Furman's paradox

Censorship is free speech when search engines do it, a US court just ruled

March 28, 2014
March 28, 2014

A US District Court judge dismissed a lawsuit March 27 that accused Chinese search engine Baidu of illegally suppressing free speech by censoring information about democracy movements in China on the internet. The decision raises some unsettling questions about the world’s dependency on a handful of search engines.

The group of activists who brought the suit said Baidu’s government-mandated censorship was preventing Baidu’s users in the US from seeing their work, and thus violated their right to free speech under the US constitution’s First Amendment. Judge Jesse M. Furman’s paradoxical conclusion was that forbidding Baidu from censoring results would be a violation of its right to free speech, as the ruling states:

The case raises the question of whether the First Amendment protects as speech the results produced by an Internet search engine. The Court concludes that, at least in the circumstances presented here, it does. Accordingly, allowing Plaintiffs to sue Baidu for what are in essence editorial judgments about which political ideas to promote would run afoul of the First Amendment.

The topic, he notes, has “been the subject of vigorous academic debate” but has received little attention from courts, except two rulings with “sparse analysis” that came down on the same side he did.

He cites instead legal precedents in which a newspaper and a gay rights parade stand in for the internet search engine. They were being sued to include information or participants they didn’t want to. He concludes: “as a general matter, the Government may not interfere with the editorial judgments of private speakers on issues of public concern.”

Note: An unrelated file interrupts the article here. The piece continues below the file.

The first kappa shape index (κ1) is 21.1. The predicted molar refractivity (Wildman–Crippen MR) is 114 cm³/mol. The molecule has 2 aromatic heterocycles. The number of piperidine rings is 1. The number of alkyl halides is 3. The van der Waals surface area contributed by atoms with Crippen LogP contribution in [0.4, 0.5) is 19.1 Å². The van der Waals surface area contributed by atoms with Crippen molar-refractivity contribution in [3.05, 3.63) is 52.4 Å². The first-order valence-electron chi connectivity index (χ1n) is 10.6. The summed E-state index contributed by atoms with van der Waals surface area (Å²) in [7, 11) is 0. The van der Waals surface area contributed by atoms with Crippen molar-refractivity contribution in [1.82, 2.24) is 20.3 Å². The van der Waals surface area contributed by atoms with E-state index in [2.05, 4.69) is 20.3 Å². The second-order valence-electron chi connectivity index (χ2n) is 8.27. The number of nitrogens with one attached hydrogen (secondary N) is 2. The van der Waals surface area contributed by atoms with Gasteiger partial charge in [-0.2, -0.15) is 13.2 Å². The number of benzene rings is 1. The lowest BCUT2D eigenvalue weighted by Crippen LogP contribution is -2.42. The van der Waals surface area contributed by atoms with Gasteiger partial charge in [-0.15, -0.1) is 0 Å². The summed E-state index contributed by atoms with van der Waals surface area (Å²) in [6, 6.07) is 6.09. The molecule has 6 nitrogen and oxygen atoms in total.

The difference between a monolithic internet search engine like Baidu or Google and a newspaper or a private parade, though, is that most of Google’s billions of users or Baidu’s estimated 530 million won’t encounter another comparable source of information (like a newspaper) with similar reach, and they can’t create their own alternative (like the marchers who were excluded from the parade.)

The dominant search engines are far ahead of their nearest competitors. And people tend to use one search engine exclusively, whereas newspaper readers are likely to see news from other sources too (radio, TV, the internet, even another newspaper). To wipe a topic or person from the leading search engine is, therefore, effectively to wipe them from much of public discourse.

Here’s a look at how much Baidu dominates the Chinese internet market, for example, from EnfoDesk via ChinaInternetWatch:

China-Search-Engine-Market-Share-by-Revenue-in-Q4-2013Channel-Revenue-Not-Included1

In the US, Google has 67% of the internet search market, followed by distant second Bing with 18.1%, according to ComScore. Google is even more dominant in some European countries, like the Netherlands, where it has a 94% market share. It leads in Latin American markets as well.

Wiping a person or topic from the public discourse is of course what the Chinese government intended with its censorship on democracy movements. But the issue is bigger than China’s censorship. If, like Baidu, Google were to decide to censor individuals or companies or their work from the internet for any other reason, they would practically disappear from the public discourse in many countries, killing business, personal and other opportunities. And according to Judge Furman’s ruling, Google would be within its rights to free speech to do so.

 

 

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